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Manitoba government moving forward with landfill search for remains of two Indigenous women

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The search of Prairie Green landfill for the remains of two Indigenous women who were killed by an admitted serial killer is another step closer Tuesday as the Manitoba government has approved an alteration to the Environment Act licence.

In a letter to Waste Connections of Canada obtained by CTV News Winnipeg, the province said the alteration had been approved to begin search activity at the landfill.

Excavating would happen in one part of the landfill, and a search facility would be set up in a second area. The letter said materials would be taken to the search facility and then returned to the landfill once they had been searched.

As part of the approval, the landfill must dispose of all non-hazardous solid waste created during the search, prevent any materials from escaping the landfill area, and retrieve materials blown onto other properties.

The landfill is also tasked with minimizing the number of animals at the site and has the resources available to clean up any spills that happen during the search.

If people feel they will be impacted by this alteration, they can appeal the decision in writing by July 10.

This all comes a day after the first-degree murder trial for Jeremy Skibicki wrapped up closing arguments. Skibicki has been charged with four counts of first-degree murder in the deaths of Marcedes Myran, Morgan Harris, Rebecca Contois, and an unidentified woman who has been given the name Mashkode Bizhiki'ikwe or Buffalo Woman.

Skibicki admitted to killing all four women, but pleaded not guilty as his lawyers are asking the court to find him not criminally responsible by way of mental disorder.

Premier Wab Kinew said Tuesday that the government was waiting for the trial to reach this point before speaking further on the search plans.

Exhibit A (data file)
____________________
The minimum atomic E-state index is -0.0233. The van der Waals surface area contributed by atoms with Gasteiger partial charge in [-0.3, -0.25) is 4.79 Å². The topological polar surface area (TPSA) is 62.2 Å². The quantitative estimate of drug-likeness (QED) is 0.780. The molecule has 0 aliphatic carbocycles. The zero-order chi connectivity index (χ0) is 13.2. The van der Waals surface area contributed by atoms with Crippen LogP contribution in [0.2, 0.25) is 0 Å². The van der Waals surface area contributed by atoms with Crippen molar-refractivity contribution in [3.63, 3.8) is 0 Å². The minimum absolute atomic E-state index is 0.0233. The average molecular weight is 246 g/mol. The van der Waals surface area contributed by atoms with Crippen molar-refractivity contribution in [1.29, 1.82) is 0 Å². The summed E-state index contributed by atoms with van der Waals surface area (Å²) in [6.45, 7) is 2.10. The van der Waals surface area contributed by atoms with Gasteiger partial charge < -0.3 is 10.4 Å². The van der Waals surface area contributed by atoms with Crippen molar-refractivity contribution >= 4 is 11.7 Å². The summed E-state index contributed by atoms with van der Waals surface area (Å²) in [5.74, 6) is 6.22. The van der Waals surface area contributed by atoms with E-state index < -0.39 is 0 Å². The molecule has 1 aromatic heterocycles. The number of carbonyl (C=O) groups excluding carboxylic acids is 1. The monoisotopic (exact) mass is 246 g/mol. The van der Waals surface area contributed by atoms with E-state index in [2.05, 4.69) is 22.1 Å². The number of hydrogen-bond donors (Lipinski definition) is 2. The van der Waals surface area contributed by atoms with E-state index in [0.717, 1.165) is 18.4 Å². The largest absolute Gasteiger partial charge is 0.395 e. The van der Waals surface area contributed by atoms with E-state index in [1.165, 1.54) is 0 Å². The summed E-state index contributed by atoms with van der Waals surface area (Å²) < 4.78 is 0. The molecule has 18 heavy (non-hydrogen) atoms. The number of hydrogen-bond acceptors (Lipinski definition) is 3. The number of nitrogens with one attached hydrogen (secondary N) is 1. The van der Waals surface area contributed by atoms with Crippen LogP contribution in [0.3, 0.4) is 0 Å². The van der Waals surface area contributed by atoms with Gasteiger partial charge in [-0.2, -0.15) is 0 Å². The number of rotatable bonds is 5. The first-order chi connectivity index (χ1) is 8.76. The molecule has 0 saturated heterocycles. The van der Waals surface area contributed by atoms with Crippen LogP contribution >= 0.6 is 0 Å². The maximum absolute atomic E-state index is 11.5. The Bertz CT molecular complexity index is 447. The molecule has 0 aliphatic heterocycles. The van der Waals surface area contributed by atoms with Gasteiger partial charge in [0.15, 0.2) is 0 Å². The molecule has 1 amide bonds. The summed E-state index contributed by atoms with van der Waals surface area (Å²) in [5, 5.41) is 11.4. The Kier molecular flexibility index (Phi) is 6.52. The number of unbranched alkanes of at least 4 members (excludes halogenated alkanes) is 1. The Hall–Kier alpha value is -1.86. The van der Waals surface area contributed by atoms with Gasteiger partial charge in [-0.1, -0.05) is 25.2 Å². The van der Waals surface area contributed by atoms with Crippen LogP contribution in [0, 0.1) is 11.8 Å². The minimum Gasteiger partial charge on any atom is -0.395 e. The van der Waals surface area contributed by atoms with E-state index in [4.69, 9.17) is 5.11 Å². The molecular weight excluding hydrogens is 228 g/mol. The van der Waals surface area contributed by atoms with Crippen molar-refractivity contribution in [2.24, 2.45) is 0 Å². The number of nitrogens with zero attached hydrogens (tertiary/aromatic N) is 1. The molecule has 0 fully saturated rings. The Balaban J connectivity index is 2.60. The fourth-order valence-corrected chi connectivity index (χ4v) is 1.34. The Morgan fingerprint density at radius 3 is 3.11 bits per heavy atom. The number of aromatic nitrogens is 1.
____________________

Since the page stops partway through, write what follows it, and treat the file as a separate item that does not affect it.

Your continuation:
"We were advised that us speaking about our preparations and giving a timeline on the landfill search could potentially influence the court process, and that is something that none of us wanted to do," said Kinew.

Kinew said he did meet with the families of the victims Tuesday to go over the details of the search with them.

The premier noted work is already underway at the landfill doing prep work. The entire search is going to be a five-stage process according to Kinew, with the first phase focusing on the budget and approvals already completed.

The second stage will be setting up facilities and conducting test searches, followed by hiring workers as part of the third stage, then the fourth stage will be targetting where it's believed the remains are, and the fifth stage is expanding the search to a broader area if the first attempt isn't successful.

"We are going to make good on the commitment that we said that we would search the landfill and we're going to put the families first in the operation of the search, as well as Indigenous leadership." 

In an emailed statement to CTV News Winnipeg, the press secretary for the federal minister of Crown-Indigenous Relations, Matthieu Perrotin, said the federal government has been there for the families and impacted communities in their call to search the landfill.

"We hear the families when they say we need to move forward now. We will continue to be a partner in this difficult work as we work together to search the landfill and bring closure and healing to the families and community members," said Perrotin.

The federal government contributed $20 million toward the landfill search in March, and has also provided additional funding for mental health support and the creation of a feasibility study.

- With files from CTV's Alexandra Holyk

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